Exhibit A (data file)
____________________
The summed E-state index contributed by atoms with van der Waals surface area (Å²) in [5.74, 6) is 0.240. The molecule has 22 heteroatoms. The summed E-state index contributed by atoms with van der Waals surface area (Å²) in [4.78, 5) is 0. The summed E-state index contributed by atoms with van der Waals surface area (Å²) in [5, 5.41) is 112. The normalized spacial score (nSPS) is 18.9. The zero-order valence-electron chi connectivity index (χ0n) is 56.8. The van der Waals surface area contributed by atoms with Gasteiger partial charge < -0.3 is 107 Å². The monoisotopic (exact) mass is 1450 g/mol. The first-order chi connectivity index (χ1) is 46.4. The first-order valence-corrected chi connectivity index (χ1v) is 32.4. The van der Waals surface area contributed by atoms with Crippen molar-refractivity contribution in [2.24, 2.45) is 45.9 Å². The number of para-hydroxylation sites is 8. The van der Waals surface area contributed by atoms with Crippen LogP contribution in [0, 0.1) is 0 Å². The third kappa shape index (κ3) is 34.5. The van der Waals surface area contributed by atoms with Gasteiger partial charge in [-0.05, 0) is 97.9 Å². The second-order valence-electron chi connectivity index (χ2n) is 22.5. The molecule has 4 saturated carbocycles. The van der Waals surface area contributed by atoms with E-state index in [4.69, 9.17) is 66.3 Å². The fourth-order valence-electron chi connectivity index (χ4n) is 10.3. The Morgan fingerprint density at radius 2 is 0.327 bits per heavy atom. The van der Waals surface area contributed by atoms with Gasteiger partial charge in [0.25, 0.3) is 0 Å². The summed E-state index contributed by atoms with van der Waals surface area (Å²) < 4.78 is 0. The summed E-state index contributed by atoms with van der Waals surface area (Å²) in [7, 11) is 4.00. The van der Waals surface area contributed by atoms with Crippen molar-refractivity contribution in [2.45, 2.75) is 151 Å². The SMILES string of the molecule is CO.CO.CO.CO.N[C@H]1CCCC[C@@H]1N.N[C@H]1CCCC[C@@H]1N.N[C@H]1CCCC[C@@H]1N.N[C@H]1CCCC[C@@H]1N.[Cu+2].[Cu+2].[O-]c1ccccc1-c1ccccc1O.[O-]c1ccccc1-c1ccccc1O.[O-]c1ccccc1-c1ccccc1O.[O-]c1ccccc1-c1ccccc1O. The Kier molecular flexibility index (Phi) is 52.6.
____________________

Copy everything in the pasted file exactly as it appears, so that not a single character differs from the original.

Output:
The summed E-state index contributed by atoms with van der Waals surface area (Å²) in [5.74, 6) is 0.240. The molecule has 22 heteroatoms. The summed E-state index contributed by atoms with van der Waals surface area (Å²) in [4.78, 5) is 0. The summed E-state index contributed by atoms with van der Waals surface area (Å²) in [5, 5.41) is 112. The normalized spacial score (nSPS) is 18.9. The zero-order valence-electron chi connectivity index (χ0n) is 56.8. The van der Waals surface area contributed by atoms with Gasteiger partial charge < -0.3 is 107 Å². The monoisotopic (exact) mass is 1450 g/mol. The first-order chi connectivity index (χ1) is 46.4. The first-order valence-corrected chi connectivity index (χ1v) is 32.4. The van der Waals surface area contributed by atoms with Crippen molar-refractivity contribution in [2.24, 2.45) is 45.9 Å². The number of para-hydroxylation sites is 8. The van der Waals surface area contributed by atoms with Crippen LogP contribution in [0, 0.1) is 0 Å². The third kappa shape index (κ3) is 34.5. The van der Waals surface area contributed by atoms with Gasteiger partial charge in [-0.05, 0) is 97.9 Å². The second-order valence-electron chi connectivity index (χ2n) is 22.5. The molecule has 4 saturated carbocycles. The van der Waals surface area contributed by atoms with E-state index in [4.69, 9.17) is 66.3 Å². The fourth-order valence-electron chi connectivity index (χ4n) is 10.3. The Morgan fingerprint density at radius 2 is 0.327 bits per heavy atom. The van der Waals surface area contributed by atoms with Gasteiger partial charge in [0.25, 0.3) is 0 Å². The summed E-state index contributed by atoms with van der Waals surface area (Å²) < 4.78 is 0. The summed E-state index contributed by atoms with van der Waals surface area (Å²) in [7, 11) is 4.00. The van der Waals surface area contributed by atoms with Crippen molar-refractivity contribution in [2.45, 2.75) is 151 Å². The SMILES string of the molecule is CO.CO.CO.CO.N[C@H]1CCCC[C@@H]1N.N[C@H]1CCCC[C@@H]1N.N[C@H]1CCCC[C@@H]1N.N[C@H]1CCCC[C@@H]1N.[Cu+2].[Cu+2].[O-]c1ccccc1-c1ccccc1O.[O-]c1ccccc1-c1ccccc1O.[O-]c1ccccc1-c1ccccc1O.[O-]c1ccccc1-c1ccccc1O. The Kier molecular flexibility index (Phi) is 52.6.